As we left that behind us and headed to the water complex, Trainer mentioned that Gem is super honest out in the field. As long as I steer, put my leg on and mean it she has always answered YES. This is certainly not her behavior in the arena, but it is outside so I need to use that.
She also asked me how Gem was with water.
No problems there. She goes through anything all the time.
Ha. Hahahahahahha. Ha.
She wanted no part of going into that alligator pit. I didn’t time it, but it took us a good while to get her in and even then she walked so deliberately and slowly it was hilarious.
Once through it though, she became a champ and we worked our way up to trotting through and entering and exiting all over the place. Trainer even grabbed a short video. Please ignore my horrid chair seat. I swear I’m working on fixing that.
We talked a bit as I played with Gem in the water about what challenge the water adds. According to Trainer horses tend to either lose all momentum through the water and it adds drag against them or the love it so much that they see dup and “play” through it. My task then was to get Gem to enter, go through, and exit at the exact same pace without gaining or losing no matter the depth of the water. It was difficult to do, but was an enjoyable break from the excitement of jumping.
On the far side of the water was an interesting little fence. The fence itself was easy (wait what am I saying??!) but the position with the terrain made it tricky.
It was set only a few strides away from the lip of a small plateau. From the bottom of the hill, the fence was invisible and you had to ascend over the lip of the hill before you saw it.
The biggest trick for me was not letting Gem either a) lose all momentum up the hill and have to crawl over it or b) gallop wildly up the hill and have to try to package her somehow right before it. The question was pretty fun to play with and eventually we strung the fence and then through the water together.
The last question Trainer wanted to tackle was the bank complex. FENCE has the teeniest little bank to play with and Gem was very unimpressed with it either way.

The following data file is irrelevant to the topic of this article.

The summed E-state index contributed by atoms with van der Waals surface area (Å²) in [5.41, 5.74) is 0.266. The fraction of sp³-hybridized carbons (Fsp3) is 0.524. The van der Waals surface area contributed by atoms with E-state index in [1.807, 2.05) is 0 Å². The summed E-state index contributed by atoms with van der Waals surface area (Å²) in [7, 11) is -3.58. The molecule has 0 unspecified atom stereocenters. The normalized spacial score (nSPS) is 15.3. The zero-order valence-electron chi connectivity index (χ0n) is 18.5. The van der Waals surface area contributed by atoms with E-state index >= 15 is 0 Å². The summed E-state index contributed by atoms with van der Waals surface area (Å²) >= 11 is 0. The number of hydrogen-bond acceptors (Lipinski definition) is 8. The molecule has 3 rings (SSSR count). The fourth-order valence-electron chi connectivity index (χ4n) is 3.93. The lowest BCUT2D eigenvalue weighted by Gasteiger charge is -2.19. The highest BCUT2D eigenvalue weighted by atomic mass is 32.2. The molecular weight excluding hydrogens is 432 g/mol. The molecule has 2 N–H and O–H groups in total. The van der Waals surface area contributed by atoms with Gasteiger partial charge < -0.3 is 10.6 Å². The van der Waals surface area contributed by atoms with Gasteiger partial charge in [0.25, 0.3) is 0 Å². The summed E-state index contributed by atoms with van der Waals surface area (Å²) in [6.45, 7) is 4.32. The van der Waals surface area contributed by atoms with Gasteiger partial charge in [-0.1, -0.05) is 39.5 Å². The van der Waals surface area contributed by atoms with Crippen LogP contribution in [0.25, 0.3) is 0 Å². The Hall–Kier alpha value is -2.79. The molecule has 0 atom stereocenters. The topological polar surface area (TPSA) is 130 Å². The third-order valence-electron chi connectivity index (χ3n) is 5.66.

We started by just walking up it and then trotted. My take away was to stay up in the two point longer than I thought. I tended to sit down once her front end was over, but that was obviously not the correct answer as the saddle would then hit me in the butt.
Going up was fun and I got the hang of the timing after a while.
Going down was another story. It was only about 12″ and Gem is an energy saver at heart so there was no super man leaping off but I couldn’t feel comfortable down it. Trainer told me to lean back and grab mane.
Me: my arms aren’t long enough to do that
Trainer: she has a long mane. You can grab it and lean back just fine
Me: no I can’t. See. I have little T Rex arms. Not going to happen.
Trainer: Just do it.
That’s her answer to most of my complaints. Shut up and go do the thing. It works for me.
Eventually I did somewhat sorta ok but then lost all steering because I’m incapable of doing that many things at one time. We didn’t die though so there was that.
By that point my adrenaline was on empty and it was getting blazing hot. We had been playing around for over an hour and felt like it was the best time to quit. On the way back to the trailer I saw a small ramp and a set of three stacked logs and told Trainer they looked very doable. I was tempted to go jump them (again…what am I saying??!) but Gem had been so good and deserved to be done.
Some day I am going to be brave enough to jump this one:
It was a great outing. Trainer remarked several times how much fun Gem was having and it is great to hear that she is loving this part of her job. We don’t have any plans at the moment to go again, but I hope to get out at least once a month until the HT in December. Trainer wants to see if we can go school at the facility hosting the HT so that nothing is new there once we show. I’m going to do some research on that and hopefully we can pull something together.